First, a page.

NEW YORK — The United States, Japan and South Korea on Sunday roundly condemned North Korea's recent nuclear test and called for tough new measures to further isolate the communist state.
Meeting on the sidelines of the U.N. General Assembly, U.S. Secretary of State John Kerry and the Japanese and South Korean foreign ministers said the North Korean test earlier this month would not go unanswered. The test was North Korea's fifth and, along with recent ballistic missile launches, has been widely criticized as destabilizing to regional and international security.
Kerry said the U.S. remained deeply committed to its mutual defense obligations with Japan and South Korea and would not shirk in "rolling back the provocative, reckless behavior of" North Korea.
He said the U.S., Japan, South Korea and others would "make it clear to a reckless dictator that all he is doing through his actions is isolating his country, isolating his people and depriving his people of genuine economic opportunity."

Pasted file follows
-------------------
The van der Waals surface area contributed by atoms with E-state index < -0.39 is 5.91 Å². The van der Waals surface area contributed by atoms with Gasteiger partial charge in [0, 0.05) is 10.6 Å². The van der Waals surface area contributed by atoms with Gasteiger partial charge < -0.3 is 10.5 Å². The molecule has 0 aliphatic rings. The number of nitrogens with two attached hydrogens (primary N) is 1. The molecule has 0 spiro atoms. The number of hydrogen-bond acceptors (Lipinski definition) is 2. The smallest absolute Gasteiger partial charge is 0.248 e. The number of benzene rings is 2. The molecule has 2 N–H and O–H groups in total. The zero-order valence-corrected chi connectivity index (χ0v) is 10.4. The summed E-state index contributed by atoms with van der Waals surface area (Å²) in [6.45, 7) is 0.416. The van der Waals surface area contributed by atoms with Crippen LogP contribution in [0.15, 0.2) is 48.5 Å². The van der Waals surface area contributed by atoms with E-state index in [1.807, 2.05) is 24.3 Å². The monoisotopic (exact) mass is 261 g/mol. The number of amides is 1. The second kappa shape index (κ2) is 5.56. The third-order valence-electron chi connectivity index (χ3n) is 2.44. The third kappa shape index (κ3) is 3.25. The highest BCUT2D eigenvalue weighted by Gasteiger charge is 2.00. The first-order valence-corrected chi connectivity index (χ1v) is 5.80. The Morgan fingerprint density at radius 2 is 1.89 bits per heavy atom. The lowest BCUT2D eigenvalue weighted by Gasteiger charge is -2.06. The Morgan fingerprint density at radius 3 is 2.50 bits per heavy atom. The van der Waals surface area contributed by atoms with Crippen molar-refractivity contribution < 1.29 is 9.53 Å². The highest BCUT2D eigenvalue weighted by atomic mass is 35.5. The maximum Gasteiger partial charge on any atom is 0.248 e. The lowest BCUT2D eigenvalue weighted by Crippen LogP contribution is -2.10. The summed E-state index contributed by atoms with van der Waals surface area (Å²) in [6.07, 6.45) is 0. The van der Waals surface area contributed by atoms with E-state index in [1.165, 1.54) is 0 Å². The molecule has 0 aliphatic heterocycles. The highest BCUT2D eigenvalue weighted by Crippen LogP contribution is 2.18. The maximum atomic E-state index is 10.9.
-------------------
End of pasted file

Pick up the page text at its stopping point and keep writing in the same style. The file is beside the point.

"The global community will not be intimidated and will not pull back from our obligations," Kerry said. He called for North Korea and its leader Kim Jong-un to freeze Pyongyang's nuclear and missile programs immediately and return to denuclearization talks.
The South Korean foreign minister, Yun Byung-se, echoed Kerry's comments, calling North Korea's missile and nuclear tests a "ticking time bomb" and a threat to world safety. "What we see is a looming perfect storm that may not only pounce on Northeast Asia but sweep over the entire world," he said.
The Obama administration has been nudging allies Japan and South Korea to set aside historical differences and cooperate more closely in diplomacy and security as the threat posed by North Korea intensifies.
A statement provided by the office of Japanese Foreign Minister Fumio Kishida said the three governments "explored ways to work together" to ensure countries fully implement existing U.N. sanctions on North Korea. They also discussed work in the Security Council to tighten the sanctions and the possibility of taking measures of their own to restrict revenue sources for the North's missile and nuclear programs.